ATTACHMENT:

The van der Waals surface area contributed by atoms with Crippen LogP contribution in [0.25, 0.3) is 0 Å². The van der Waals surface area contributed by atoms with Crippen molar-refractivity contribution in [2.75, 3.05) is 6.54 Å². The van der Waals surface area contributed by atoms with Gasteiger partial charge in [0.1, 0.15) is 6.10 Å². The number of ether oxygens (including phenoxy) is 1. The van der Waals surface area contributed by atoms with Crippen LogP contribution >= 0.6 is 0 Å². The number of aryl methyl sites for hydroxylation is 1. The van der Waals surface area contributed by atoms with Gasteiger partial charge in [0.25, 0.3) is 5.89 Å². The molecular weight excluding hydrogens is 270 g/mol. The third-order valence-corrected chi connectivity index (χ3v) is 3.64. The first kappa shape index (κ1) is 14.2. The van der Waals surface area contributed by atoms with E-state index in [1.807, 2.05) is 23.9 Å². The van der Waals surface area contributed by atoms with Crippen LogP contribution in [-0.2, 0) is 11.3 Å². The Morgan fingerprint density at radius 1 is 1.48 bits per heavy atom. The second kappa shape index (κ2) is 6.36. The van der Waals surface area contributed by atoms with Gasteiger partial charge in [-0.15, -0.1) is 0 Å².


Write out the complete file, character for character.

The van der Waals surface area contributed by atoms with Crippen LogP contribution in [0.25, 0.3) is 0 Å². The van der Waals surface area contributed by atoms with Crippen molar-refractivity contribution in [2.75, 3.05) is 6.54 Å². The van der Waals surface area contributed by atoms with Gasteiger partial charge in [0.1, 0.15) is 6.10 Å². The number of ether oxygens (including phenoxy) is 1. The van der Waals surface area contributed by atoms with Crippen LogP contribution >= 0.6 is 0 Å². The number of aryl methyl sites for hydroxylation is 1. The van der Waals surface area contributed by atoms with Gasteiger partial charge in [0.25, 0.3) is 5.89 Å². The molecular weight excluding hydrogens is 270 g/mol. The third-order valence-corrected chi connectivity index (χ3v) is 3.64. The first kappa shape index (κ1) is 14.2. The van der Waals surface area contributed by atoms with E-state index in [1.807, 2.05) is 23.9 Å². The van der Waals surface area contributed by atoms with Crippen LogP contribution in [-0.2, 0) is 11.3 Å². The Morgan fingerprint density at radius 1 is 1.48 bits per heavy atom. The second kappa shape index (κ2) is 6.36. The van der Waals surface area contributed by atoms with Gasteiger partial charge in [-0.15, -0.1) is 0 Å².